The judges were kinder to the FCC than they should have been in accepting so much of the Commission’s broader justification for rule-making: “The Commission… has reasonably interpreted section 706 to empower it to promulgate rules governing broadband providers’ treatment of Internet traffic, and its justification for the specific rules at issue here — that they will preserve and facilitate the ‘virtuous circle’ of innovation that has driven the explosive growth of the Internet — is reasonable and supported by substantial evidence.”
The proper response — and perhaps explaining why I’m not a lawyer — is “Bull****!”
The reason the Internet is one of the most successful achievements in human history is that it’s been almost entirely unregulated (other than attempting to prevent already illegal acts like dealing drugs or distributing child pornography, etc.) The idea that anything the FCC would do is likely to increase innovation is ridiculous on its face.
Furthermore, telling Internet infrastructure (“backbone” or broadband) providers, who’ve spent billions of dollars of shareholders’ money building the physical structure of the Internet, how they must charge for the use of their assets is nothing more and nothing less than the theft of property. It’s as if someone builds a toll road only to have regulators say they must charge a big 18-wheeler, which does much more damage to the road than a car does, the same toll that the car pays. It is naked theft. It is destructive to the incentive to build more such roads. And you can bet the truck lobby would be for it.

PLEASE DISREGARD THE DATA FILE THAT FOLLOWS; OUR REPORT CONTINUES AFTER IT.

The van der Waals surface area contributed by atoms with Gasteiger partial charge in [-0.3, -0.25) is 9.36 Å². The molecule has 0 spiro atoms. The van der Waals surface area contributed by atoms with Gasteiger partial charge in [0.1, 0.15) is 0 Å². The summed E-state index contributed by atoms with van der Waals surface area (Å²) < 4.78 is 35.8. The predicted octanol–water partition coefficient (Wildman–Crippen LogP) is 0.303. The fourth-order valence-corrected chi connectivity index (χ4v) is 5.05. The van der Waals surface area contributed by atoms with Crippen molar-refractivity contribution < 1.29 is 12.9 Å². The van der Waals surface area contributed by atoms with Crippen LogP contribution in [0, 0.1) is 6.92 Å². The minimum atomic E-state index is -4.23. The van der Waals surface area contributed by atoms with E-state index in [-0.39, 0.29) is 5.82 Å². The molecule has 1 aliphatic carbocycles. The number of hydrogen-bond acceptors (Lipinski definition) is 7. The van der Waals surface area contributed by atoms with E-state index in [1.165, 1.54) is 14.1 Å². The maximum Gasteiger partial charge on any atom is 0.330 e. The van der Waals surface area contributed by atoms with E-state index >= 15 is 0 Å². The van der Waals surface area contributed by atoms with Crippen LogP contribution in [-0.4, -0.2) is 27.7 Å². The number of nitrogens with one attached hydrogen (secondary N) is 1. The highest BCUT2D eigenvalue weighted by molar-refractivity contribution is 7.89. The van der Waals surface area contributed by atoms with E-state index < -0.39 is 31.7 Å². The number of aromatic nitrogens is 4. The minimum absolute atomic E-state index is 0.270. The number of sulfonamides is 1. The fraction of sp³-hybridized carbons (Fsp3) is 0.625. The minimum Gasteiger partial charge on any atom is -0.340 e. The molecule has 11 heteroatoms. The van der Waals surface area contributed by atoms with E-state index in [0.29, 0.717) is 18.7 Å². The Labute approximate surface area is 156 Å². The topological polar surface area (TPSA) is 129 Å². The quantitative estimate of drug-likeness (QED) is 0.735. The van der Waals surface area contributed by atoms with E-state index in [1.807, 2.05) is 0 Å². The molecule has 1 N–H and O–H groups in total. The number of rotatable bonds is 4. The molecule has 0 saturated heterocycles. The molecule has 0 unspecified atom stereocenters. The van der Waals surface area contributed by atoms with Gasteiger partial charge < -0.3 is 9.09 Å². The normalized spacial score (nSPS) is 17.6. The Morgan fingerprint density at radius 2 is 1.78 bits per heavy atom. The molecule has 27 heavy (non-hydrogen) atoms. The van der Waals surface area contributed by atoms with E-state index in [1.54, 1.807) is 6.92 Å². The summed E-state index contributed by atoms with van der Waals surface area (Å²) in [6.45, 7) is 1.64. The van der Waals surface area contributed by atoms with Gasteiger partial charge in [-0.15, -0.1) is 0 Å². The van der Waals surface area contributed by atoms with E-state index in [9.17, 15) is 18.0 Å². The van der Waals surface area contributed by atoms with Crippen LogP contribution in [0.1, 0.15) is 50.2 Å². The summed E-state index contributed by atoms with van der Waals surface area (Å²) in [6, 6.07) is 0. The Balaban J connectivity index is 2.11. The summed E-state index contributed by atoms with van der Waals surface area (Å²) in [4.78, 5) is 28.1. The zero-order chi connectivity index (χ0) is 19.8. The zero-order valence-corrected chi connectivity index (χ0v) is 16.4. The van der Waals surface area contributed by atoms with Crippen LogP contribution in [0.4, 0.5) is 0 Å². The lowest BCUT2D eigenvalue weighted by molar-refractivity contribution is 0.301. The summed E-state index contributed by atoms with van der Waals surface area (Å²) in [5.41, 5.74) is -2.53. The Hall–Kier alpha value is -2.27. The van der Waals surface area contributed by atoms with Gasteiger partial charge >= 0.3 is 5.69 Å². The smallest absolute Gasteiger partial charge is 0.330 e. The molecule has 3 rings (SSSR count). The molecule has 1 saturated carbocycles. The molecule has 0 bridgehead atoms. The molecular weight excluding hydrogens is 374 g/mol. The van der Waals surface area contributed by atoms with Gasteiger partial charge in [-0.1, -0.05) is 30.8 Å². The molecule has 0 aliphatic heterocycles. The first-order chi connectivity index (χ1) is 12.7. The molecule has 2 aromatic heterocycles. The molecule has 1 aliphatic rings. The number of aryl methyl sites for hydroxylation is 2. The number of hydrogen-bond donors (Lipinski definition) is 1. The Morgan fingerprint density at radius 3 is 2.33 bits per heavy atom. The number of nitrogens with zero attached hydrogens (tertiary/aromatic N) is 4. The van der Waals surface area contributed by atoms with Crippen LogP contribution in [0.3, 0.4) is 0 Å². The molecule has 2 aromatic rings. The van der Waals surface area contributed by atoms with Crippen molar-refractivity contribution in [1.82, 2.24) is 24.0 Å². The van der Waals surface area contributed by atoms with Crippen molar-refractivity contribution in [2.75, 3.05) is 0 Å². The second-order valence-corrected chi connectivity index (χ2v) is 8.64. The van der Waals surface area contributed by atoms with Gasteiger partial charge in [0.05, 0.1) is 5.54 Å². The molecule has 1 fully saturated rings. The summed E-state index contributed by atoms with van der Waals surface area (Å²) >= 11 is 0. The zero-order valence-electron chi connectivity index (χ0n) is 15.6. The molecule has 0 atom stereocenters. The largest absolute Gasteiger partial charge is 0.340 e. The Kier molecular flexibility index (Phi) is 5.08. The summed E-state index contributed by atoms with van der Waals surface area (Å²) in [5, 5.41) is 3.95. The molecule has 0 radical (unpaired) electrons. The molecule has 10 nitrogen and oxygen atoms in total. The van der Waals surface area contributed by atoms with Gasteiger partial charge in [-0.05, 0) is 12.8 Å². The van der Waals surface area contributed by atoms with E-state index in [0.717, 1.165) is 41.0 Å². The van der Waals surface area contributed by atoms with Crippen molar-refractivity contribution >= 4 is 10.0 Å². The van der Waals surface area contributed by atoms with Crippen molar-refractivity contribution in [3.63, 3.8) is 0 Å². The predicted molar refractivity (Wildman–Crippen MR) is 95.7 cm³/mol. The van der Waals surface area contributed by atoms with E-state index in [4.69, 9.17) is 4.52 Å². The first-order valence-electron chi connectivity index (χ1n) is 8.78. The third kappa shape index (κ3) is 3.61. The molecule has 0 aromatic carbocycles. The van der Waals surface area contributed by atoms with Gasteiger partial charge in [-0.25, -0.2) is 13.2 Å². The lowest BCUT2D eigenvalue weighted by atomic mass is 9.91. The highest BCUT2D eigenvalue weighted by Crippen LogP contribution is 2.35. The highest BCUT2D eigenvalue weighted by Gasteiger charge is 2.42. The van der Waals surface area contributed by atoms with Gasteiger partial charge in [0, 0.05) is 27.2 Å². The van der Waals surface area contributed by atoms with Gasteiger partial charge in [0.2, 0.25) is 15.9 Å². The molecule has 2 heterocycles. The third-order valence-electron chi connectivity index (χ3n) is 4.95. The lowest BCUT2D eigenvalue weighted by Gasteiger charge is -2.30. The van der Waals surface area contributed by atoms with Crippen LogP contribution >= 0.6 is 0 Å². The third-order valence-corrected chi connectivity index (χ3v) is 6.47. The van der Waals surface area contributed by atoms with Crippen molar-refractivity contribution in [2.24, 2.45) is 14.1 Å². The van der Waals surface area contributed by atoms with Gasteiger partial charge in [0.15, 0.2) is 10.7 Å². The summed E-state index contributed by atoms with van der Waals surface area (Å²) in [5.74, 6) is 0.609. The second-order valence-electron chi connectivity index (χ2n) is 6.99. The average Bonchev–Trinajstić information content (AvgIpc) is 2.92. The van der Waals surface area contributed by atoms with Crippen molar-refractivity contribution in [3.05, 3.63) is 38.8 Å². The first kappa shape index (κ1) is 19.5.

In a partial dissent, Judge Laurence Silberman goes further in the right direction, questioning much of the FCC’s authority to regulate the Internet (and his colleagues’ acceptance of the FCC’s claims):
So much for the terms “promote competition in the local telecommunications market” or “remove barriers to infrastructure investment.” Presto, we have a new statute granting the FCC virtually unlimited power to regulate the Internet. This reading of § 706, as we said in Comcast Corp. v. FCC , “would virtually free the Commission from its congressional tether.” The limiting principles the majority relies on are illusory.
Silberman is pointing us to a reason why our constitutional republic, our freedom, and our national self-reliant character is crumbling: Too many legislators, judges, and citizens are erroneously and unwisely accepting the ongoing encroachment of the regulatory state into aspects of our lives where they are not permitted, wanted, or helpful — except from the point of view of left-wingers and rent-seekers who push to use the power of government to effectively steal billions of dollars from unloved (and thus not politically easy to defend) corporations like Verizon and Comcast.